THE newly reported baby boom of 2007 is noteworthy almost more for the trends it produced than the record number of births it counted: 4,317,000. Behind the data, which show more births than any other year in U.S. history, are indications of interesting and worrisome cultural changes.
While the uptick in the number of births was slight in 2007, federal researchers found that teen pregnancies in the U.S. rose for the second straight year. By contrast, from 1991-2005, the rate of births to teenagers declined by one-third.
"The 14 years with teenage birth rates going down was one of the great success stories in public health, and its possible that it's coming to an end," lamented Sara Brown of the National Campaign to Prevent Teen and Unplanned Pregnancy, a private Washington group. Yet even at its low point in 2005, the U.S. still had the highest rates of teenage pregnancy, birth, and abortion of any industrialized nation.
The new report, by the National Center for Health Statistics, also found that births to unwed mothers of all ages reached an all-time high in 2007, making up 40 percent of all births. The group includes unmarried couples living together and single women, especially those in their 30s and 40s, choosing to have children despite their single status.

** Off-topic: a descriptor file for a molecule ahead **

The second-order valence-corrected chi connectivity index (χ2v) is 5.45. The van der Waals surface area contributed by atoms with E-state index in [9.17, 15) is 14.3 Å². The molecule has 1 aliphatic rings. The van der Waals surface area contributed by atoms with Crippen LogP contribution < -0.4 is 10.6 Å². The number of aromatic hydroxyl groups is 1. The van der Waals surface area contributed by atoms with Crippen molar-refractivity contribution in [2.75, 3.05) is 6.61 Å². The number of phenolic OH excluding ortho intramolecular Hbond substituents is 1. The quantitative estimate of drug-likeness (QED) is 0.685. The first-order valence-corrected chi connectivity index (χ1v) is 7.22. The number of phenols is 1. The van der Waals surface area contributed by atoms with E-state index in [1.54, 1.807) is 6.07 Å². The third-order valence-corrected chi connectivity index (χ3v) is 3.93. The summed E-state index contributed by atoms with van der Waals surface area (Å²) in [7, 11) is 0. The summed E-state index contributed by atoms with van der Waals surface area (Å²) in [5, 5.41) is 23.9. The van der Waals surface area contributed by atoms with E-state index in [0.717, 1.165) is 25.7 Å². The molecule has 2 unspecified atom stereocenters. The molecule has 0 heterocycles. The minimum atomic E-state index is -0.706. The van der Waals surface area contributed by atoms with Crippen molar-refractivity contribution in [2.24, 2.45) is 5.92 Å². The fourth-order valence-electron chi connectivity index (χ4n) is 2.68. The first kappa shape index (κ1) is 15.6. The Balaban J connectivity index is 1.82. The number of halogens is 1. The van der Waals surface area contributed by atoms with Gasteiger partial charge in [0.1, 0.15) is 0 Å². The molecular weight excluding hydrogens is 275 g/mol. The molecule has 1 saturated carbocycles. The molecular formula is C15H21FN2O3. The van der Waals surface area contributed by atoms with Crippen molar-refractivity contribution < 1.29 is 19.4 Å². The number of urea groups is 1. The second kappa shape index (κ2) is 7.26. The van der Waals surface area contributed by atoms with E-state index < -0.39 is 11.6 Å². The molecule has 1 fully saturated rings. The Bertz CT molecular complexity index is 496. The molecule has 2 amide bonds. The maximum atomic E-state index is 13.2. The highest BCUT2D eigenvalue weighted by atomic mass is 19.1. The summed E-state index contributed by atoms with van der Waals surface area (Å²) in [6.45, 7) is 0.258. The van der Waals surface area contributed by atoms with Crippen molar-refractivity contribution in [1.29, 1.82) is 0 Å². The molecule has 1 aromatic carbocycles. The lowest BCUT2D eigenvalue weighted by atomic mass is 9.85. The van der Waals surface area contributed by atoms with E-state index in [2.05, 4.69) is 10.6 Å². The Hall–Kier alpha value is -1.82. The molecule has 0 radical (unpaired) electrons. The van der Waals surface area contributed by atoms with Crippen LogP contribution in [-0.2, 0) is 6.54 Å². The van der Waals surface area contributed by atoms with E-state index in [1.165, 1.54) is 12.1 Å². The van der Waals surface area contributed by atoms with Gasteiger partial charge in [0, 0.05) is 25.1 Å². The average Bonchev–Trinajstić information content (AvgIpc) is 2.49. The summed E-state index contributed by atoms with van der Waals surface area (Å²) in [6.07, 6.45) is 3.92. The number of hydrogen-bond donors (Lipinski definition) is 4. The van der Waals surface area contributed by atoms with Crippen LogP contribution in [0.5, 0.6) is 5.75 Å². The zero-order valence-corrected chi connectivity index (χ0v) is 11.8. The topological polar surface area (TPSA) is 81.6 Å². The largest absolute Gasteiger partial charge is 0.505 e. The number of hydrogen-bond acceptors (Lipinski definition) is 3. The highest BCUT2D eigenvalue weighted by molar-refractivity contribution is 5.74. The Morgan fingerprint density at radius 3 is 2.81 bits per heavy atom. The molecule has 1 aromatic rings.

What would have been taboo in the socially transforming baby boom of the 1940s and 1950s, when a much smaller population of women were having nearly four children each on average, has become more acceptable in 2007 for a variety of reasons, say researchers. Still, they concede, whatever its societal ramifications, another reason for the baby boom record may have been a relatively good economy.
Experts say the economic factor cuts both ways. The lowest birth rates documented in the United States occurred during the Great Depression.
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